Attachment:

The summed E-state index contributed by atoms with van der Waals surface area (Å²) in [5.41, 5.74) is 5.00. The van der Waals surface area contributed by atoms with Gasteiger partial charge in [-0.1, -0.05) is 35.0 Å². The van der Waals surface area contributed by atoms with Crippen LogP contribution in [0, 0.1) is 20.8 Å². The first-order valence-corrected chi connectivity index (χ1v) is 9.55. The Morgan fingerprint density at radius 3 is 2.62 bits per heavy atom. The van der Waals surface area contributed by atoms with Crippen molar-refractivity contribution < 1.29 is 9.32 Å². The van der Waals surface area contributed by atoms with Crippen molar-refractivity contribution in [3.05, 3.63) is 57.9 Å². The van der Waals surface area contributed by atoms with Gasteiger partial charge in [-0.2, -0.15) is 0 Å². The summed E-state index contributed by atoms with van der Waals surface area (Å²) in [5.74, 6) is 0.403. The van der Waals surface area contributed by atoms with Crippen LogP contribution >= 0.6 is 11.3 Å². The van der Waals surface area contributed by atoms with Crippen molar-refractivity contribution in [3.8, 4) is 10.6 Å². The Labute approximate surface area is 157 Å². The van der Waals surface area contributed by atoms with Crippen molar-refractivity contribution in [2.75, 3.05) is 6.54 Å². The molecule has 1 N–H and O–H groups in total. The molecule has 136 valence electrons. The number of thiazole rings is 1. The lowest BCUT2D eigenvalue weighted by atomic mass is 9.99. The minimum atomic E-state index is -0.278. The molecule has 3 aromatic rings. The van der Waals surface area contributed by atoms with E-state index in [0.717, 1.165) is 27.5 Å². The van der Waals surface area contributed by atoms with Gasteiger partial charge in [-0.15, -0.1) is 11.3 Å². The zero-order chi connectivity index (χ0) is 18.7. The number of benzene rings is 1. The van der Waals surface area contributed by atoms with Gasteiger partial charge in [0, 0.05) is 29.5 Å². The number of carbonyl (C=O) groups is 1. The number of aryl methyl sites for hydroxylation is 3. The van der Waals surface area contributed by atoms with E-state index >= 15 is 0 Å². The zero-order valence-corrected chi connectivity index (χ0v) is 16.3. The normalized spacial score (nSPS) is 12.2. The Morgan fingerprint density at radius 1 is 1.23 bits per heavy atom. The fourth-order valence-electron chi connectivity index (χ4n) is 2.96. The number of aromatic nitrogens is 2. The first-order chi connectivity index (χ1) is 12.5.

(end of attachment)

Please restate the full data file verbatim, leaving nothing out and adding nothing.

The summed E-state index contributed by atoms with van der Waals surface area (Å²) in [5.41, 5.74) is 5.00. The van der Waals surface area contributed by atoms with Gasteiger partial charge in [-0.1, -0.05) is 35.0 Å². The van der Waals surface area contributed by atoms with Crippen LogP contribution in [0, 0.1) is 20.8 Å². The first-order valence-corrected chi connectivity index (χ1v) is 9.55. The Morgan fingerprint density at radius 3 is 2.62 bits per heavy atom. The van der Waals surface area contributed by atoms with Crippen molar-refractivity contribution < 1.29 is 9.32 Å². The van der Waals surface area contributed by atoms with Crippen molar-refractivity contribution in [3.05, 3.63) is 57.9 Å². The van der Waals surface area contributed by atoms with Gasteiger partial charge in [-0.2, -0.15) is 0 Å². The summed E-state index contributed by atoms with van der Waals surface area (Å²) in [5.74, 6) is 0.403. The van der Waals surface area contributed by atoms with Crippen LogP contribution >= 0.6 is 11.3 Å². The van der Waals surface area contributed by atoms with Crippen molar-refractivity contribution in [3.8, 4) is 10.6 Å². The Labute approximate surface area is 157 Å². The van der Waals surface area contributed by atoms with Crippen molar-refractivity contribution in [2.75, 3.05) is 6.54 Å². The molecule has 1 N–H and O–H groups in total. The molecule has 136 valence electrons. The number of thiazole rings is 1. The lowest BCUT2D eigenvalue weighted by atomic mass is 9.99. The minimum atomic E-state index is -0.278. The molecule has 3 aromatic rings. The van der Waals surface area contributed by atoms with E-state index in [0.717, 1.165) is 27.5 Å². The van der Waals surface area contributed by atoms with Gasteiger partial charge in [-0.15, -0.1) is 11.3 Å². The zero-order chi connectivity index (χ0) is 18.7. The number of benzene rings is 1. The van der Waals surface area contributed by atoms with Gasteiger partial charge in [0, 0.05) is 29.5 Å². The number of carbonyl (C=O) groups is 1. The number of aryl methyl sites for hydroxylation is 3. The van der Waals surface area contributed by atoms with E-state index >= 15 is 0 Å². The zero-order valence-corrected chi connectivity index (χ0v) is 16.3. The normalized spacial score (nSPS) is 12.2. The Morgan fingerprint density at radius 1 is 1.23 bits per heavy atom. The fourth-order valence-electron chi connectivity index (χ4n) is 2.96. The number of aromatic nitrogens is 2. The first-order chi connectivity index (χ1) is 12.5.